Howard Schultz is right about the debt. Too bad no one will listen to him.

Now, there are plenty of good reasons to summarily dismiss a possible presidential run by the former Starbucks boss. Let's start with the biggie: This political novice has no natural home in either major party. Democrats have moved even further left since 2016, when the moderate Schultz was supposedly mulling a challenge to Hillary Clinton. But Schultz doesn't seem to have drifted leftward at all. He eyerolls the idea of single-payer health care, for instance, and stiff arms journalists when they try to describe him as a liberal, preferring "centrist."

What's more, Schultz is a pretty low-key dude — President Trump might even call him "low energy" if they ever faced off in a debate — when Democrats are going to want a candidate ready to hit Trump hard. (Maybe literally.) They're looking for a triple shot of espresso from their candidate, not a cup of green tea.

The politics of an independent run don't look much better, even if Schultz spends a good chunk of his coffee-hawking fortune. Maybe one in 10 voters really play it down the middle, leaning neither Democrat nor Republican. And while the billionaire businessman might offer an escape route for conservative NeverTrumpers disgusted with the GOP's current billionaire businessman leader, there really aren't that many of them. Nearly 90 percent of Republicans approve of the job Donald Trump is doing as president.

For an independent candidacy to catch fire, there needs to be a galvanizing issue — something that goes to the heart of American peace and prosperity. And this really gets to Schultz's core problem. Maybe America's, too. He thinks there's a big crisis happening out there. But the rest of the country doesn't.

As he told CNBC on Monday, "I think the greatest threat domestically to the country is the $21 trillion debt overhanging America and future generations. … We have to go after entitlements."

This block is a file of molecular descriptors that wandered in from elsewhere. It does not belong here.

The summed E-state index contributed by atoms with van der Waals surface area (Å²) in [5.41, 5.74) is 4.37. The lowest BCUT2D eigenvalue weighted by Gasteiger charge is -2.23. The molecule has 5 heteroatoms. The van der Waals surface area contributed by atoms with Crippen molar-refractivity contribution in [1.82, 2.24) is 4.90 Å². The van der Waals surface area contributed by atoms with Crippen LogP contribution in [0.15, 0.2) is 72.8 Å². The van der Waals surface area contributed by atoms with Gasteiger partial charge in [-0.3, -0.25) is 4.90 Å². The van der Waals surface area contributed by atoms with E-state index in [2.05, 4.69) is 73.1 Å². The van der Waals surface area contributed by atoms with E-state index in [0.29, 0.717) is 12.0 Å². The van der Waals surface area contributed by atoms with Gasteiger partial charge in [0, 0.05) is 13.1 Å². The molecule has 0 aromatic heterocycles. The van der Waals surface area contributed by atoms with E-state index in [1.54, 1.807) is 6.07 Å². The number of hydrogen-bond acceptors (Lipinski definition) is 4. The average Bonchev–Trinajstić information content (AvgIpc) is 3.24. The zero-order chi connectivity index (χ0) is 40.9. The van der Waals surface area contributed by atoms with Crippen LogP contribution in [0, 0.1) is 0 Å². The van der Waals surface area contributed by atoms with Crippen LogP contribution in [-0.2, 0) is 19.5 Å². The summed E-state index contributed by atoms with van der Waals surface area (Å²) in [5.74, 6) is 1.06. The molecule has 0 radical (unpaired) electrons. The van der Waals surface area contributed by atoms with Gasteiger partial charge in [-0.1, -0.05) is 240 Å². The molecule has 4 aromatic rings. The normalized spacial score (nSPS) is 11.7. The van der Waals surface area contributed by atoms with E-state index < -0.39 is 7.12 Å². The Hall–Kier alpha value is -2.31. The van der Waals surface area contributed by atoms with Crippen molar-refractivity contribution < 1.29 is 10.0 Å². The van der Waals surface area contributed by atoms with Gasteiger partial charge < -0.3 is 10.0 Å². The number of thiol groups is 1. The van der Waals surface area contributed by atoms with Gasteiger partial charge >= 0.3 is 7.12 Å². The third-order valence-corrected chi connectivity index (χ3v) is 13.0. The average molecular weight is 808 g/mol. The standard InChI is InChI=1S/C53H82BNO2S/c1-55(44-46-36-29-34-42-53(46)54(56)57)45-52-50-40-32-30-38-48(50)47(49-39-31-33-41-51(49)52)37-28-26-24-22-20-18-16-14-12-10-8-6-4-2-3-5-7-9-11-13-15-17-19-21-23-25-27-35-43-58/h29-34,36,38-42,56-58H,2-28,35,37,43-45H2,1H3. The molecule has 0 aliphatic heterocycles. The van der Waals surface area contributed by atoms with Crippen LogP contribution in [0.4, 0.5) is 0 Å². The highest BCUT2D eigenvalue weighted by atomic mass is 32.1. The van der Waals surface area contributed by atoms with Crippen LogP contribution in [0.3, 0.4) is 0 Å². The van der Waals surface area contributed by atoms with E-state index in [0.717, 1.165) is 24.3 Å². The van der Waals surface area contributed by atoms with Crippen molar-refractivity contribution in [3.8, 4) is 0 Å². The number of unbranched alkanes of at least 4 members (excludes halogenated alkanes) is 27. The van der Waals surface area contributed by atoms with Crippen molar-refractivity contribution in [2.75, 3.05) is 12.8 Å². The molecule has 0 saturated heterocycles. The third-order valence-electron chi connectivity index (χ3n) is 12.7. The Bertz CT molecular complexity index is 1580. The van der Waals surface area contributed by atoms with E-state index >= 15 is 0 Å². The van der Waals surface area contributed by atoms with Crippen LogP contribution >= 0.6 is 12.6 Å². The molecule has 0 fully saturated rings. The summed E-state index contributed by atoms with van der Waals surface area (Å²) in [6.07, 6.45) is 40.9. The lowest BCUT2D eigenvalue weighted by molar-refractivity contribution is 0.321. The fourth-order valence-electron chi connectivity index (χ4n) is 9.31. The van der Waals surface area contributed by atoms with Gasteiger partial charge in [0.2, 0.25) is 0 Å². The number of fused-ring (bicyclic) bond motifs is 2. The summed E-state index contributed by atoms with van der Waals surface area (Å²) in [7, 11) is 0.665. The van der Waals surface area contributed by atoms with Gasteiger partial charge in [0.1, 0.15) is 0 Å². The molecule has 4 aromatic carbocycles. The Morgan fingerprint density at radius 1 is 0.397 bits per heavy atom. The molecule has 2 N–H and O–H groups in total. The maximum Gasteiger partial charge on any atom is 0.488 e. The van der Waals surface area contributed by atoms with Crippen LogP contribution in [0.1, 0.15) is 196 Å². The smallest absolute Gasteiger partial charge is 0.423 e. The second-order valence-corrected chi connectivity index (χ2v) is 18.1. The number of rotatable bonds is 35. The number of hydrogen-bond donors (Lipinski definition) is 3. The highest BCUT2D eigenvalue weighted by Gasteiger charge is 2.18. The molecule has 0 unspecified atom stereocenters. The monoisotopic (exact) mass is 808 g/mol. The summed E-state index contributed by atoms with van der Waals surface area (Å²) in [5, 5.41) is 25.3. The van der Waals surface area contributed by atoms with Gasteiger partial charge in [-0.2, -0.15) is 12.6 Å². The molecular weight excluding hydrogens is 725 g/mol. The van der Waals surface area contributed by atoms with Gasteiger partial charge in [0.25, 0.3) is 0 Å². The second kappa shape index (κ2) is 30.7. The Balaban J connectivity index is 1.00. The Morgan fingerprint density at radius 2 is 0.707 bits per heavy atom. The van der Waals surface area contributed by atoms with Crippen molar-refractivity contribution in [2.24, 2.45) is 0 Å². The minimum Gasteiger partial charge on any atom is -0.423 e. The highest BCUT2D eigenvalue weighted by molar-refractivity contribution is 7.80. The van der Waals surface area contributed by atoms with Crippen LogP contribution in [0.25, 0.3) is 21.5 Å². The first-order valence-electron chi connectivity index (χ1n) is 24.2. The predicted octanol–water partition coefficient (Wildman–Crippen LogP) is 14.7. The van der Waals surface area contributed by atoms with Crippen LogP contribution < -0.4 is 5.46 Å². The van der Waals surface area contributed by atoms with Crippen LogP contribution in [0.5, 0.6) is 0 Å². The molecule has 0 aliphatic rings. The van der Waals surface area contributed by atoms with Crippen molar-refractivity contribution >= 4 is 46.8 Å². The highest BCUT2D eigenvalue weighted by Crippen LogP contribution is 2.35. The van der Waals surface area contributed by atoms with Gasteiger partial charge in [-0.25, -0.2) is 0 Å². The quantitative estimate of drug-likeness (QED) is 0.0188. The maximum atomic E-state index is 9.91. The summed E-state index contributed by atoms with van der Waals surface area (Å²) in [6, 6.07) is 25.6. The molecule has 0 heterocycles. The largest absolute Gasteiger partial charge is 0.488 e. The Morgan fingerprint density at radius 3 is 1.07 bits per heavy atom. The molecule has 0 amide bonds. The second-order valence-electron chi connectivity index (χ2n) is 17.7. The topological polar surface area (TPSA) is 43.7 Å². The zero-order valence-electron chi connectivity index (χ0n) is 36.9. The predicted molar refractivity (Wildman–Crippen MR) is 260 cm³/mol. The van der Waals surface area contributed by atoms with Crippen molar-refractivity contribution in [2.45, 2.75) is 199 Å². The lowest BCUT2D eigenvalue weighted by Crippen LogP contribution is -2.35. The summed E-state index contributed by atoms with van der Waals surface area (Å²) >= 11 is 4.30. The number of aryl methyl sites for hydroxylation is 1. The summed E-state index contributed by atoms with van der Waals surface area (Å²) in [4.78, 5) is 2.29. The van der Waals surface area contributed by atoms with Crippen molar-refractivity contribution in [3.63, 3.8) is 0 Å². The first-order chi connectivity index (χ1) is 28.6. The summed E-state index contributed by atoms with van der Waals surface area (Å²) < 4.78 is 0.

Schultz is right to worry about America's catastrophically ballooning debt. But no one will listen to him.

Certainly no one is going to win the Democratic nomination in 2020 making this argument. The days are over when some Democrats would whisper about a grand bargain with Republicans in which they would agree to cut future Medicare and Social Security spending in exchange for higher taxes on the rich. Instead, look for many of the 2020 Democratic presidential contenders to push for expanding Medicare and Social Security, not restraining it.

Why don't many of Schultz's fellow Democrats share his debt alarmism? Maybe they've noticed that financial markets don't seem too worried with a doubling of the federal debt-to-GDP ratio over the past decade and projections for it to double again over the next few decades? But Democrats are also reacting to how Republicans professed deep concern about the rising national debt and trillion dollar budget deficits under President Obama, but little concern about rising debt and deficits under Trump. If Republicans can ignore supposed debt concerns to get something they want, such as tax cuts, then Democrats should do the same to obtain their favorite policy priorities. And don't forget: Trump ran for president promising to leave Social Security and Medicare alone.

But make no mistake: Schultz is far more right than wrong. A new government report finds that for the first time since 1982, Social Security will spend more than it raises in revenue and collects in interest. Federal spending on entitlements overall has more than doubled as a share of GDP since 1970, and is on pace to gobble up all federal revenue by mid-century. Trillion-dollar budgets will soon be a permanent state of federal finances, according to both Wall Street and government bookkeepers. If interest rates move back to historically normal levels, we will be paying more on debt interest than national security.

This is fiscally nuts. There is no need to risk the long-term health of the American economy by making an unnecessary wager that mainstream economics is wrong and massive government borrowing won't eventually crimp private investment and economic growth.

It's a good thing Schultz is talking about debt. But an economy of steady growth and low unemployment makes a crisis message a tough sell. And a presidential run to raise its profile would be even better. It's just too bad that no one who cares as much about it as he does is likely to occupy the Oval Office anytime soon.